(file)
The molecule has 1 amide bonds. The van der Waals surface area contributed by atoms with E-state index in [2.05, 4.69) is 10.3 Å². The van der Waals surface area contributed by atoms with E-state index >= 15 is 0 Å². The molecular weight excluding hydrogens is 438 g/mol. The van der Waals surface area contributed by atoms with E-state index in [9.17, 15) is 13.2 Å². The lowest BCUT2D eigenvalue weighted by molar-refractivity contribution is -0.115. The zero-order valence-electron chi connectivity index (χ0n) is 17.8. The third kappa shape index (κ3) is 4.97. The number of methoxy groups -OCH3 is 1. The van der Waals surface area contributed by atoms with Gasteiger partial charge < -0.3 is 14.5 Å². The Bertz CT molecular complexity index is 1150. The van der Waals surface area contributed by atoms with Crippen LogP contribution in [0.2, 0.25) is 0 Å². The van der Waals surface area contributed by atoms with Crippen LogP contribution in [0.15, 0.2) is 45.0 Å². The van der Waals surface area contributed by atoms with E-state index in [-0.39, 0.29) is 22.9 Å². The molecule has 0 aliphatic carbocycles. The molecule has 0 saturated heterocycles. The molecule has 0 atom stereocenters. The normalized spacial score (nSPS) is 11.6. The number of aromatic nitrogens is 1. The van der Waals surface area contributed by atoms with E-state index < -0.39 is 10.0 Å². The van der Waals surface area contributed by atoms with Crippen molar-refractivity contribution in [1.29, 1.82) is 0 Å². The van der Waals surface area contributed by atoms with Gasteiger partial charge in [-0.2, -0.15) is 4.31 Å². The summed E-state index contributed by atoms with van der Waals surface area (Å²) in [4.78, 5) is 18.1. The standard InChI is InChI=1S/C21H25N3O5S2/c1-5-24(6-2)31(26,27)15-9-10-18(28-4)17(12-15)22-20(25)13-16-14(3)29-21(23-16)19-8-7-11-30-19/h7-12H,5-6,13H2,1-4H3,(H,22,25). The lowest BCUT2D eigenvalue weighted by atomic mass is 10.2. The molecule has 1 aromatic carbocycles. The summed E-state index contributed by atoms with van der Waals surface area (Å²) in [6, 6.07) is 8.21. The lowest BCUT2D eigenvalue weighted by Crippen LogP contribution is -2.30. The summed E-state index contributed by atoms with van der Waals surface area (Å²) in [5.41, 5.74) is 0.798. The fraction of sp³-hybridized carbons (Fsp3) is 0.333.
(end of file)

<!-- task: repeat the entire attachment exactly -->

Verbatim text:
The molecule has 1 amide bonds. The van der Waals surface area contributed by atoms with E-state index in [2.05, 4.69) is 10.3 Å². The van der Waals surface area contributed by atoms with E-state index >= 15 is 0 Å². The molecular weight excluding hydrogens is 438 g/mol. The van der Waals surface area contributed by atoms with E-state index in [9.17, 15) is 13.2 Å². The lowest BCUT2D eigenvalue weighted by molar-refractivity contribution is -0.115. The zero-order valence-electron chi connectivity index (χ0n) is 17.8. The third kappa shape index (κ3) is 4.97. The number of methoxy groups -OCH3 is 1. The van der Waals surface area contributed by atoms with Gasteiger partial charge < -0.3 is 14.5 Å². The Bertz CT molecular complexity index is 1150. The van der Waals surface area contributed by atoms with Crippen LogP contribution in [0.2, 0.25) is 0 Å². The van der Waals surface area contributed by atoms with Crippen LogP contribution in [0.15, 0.2) is 45.0 Å². The van der Waals surface area contributed by atoms with E-state index in [-0.39, 0.29) is 22.9 Å². The molecule has 0 aliphatic carbocycles. The molecule has 0 saturated heterocycles. The molecule has 0 atom stereocenters. The normalized spacial score (nSPS) is 11.6. The number of aromatic nitrogens is 1. The van der Waals surface area contributed by atoms with E-state index < -0.39 is 10.0 Å². The van der Waals surface area contributed by atoms with Crippen molar-refractivity contribution in [1.29, 1.82) is 0 Å². The van der Waals surface area contributed by atoms with Gasteiger partial charge in [-0.2, -0.15) is 4.31 Å². The summed E-state index contributed by atoms with van der Waals surface area (Å²) in [4.78, 5) is 18.1. The standard InChI is InChI=1S/C21H25N3O5S2/c1-5-24(6-2)31(26,27)15-9-10-18(28-4)17(12-15)22-20(25)13-16-14(3)29-21(23-16)19-8-7-11-30-19/h7-12H,5-6,13H2,1-4H3,(H,22,25). The lowest BCUT2D eigenvalue weighted by atomic mass is 10.2. The molecule has 1 aromatic carbocycles. The summed E-state index contributed by atoms with van der Waals surface area (Å²) in [6, 6.07) is 8.21. The lowest BCUT2D eigenvalue weighted by Crippen LogP contribution is -2.30. The summed E-state index contributed by atoms with van der Waals surface area (Å²) in [5.41, 5.74) is 0.798. The fraction of sp³-hybridized carbons (Fsp3) is 0.333.